Jean Hubbard and her family interests have indicated they will try to obtain $4.3 million of assets from one of her late husband's investment vehicles, its statutory manager says.
This claim is on top of the $60 million she is seeking from a separate fund caught up in the collapse.
Statutory manager Grant Thornton released reports yesterday on two Hubbard entities under its control, Aorangi Securities and Hubbard Management Funds (HMF).
Aorangi was placed into statutory management by the Government in June 2010 after an investor complained to the Securities Commission that they did not receive an investment statement or a prospectus before depositing funds.
Grant Thornton began examining HMF soon after and it was also placed under statutory management.
When releasing its update on HMF yesterday, Grant Thornton said that more claims against the fund's assets had "come to light".
"There are now claims of about $7 million against the [HMF's] portfolio value of around $47 million," the statutory managers said.
Jean Hubbard - the widow of Timaru businessman Allan Hubbard - or her family interests are claiming $4.3 million worth of assets while ASB Bank is attempting to get $2.1 million from HMF.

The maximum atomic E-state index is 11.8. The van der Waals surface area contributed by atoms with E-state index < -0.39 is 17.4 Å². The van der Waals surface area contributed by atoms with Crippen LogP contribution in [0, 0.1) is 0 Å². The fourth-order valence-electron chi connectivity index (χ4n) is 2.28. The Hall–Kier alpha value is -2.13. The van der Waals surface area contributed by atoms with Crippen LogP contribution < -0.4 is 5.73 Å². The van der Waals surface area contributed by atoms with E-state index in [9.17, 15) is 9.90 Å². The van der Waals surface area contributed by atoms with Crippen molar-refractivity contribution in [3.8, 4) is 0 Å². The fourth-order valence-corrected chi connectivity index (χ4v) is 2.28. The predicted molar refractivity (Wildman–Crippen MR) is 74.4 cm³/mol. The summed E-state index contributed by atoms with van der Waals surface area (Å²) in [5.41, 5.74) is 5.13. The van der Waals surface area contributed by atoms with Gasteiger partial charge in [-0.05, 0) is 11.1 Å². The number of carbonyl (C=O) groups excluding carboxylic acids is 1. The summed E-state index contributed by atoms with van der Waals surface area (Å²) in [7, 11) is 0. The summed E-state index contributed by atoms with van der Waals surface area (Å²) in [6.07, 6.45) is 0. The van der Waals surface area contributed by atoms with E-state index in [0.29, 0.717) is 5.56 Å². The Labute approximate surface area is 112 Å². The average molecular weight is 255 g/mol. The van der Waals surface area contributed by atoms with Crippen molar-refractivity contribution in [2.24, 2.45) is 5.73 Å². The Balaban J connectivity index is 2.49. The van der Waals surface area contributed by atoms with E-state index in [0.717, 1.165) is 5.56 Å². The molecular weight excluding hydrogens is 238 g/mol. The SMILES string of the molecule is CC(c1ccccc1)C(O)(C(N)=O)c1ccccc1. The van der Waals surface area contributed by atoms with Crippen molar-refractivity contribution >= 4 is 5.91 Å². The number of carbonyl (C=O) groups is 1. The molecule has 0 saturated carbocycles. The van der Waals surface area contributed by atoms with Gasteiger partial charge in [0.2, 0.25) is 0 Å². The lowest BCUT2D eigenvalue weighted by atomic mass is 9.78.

The Hubbard claim, which Grant Thornton said was pending, relates to Mercer Group shares and South American Ferro Metals shares that form part of HMF's portfolio.
"The initial claim appears to be that Mr [Allan] Hubbard inappropriately introduced the Mercer Group shares to HMF from a number of parties including Mr and Mrs Hubbard, and a number of Hubbard family trusts and companies," Grant Thornton said.
In regard to the Ferro Metals shares "Mrs Hubbard is asserting she did not consent to the transfer of her portion of the shareholding to HMF", Grant Thornton said.
The court wrangle over Aorangi's assets - due to be heard this month - will "consider Mrs Hubbard's claim that $60 million of the $96 million of Aorangi assets were never transferred to Aorangi's ownership and are therefore hers personally and for her late husband's estate," Grant Thornton said yesterday. The statutory manager said the claim could have a "severe impact on returns to [Aorangi] investors", who to date have got back $14.5 million, or 15c in the dollar.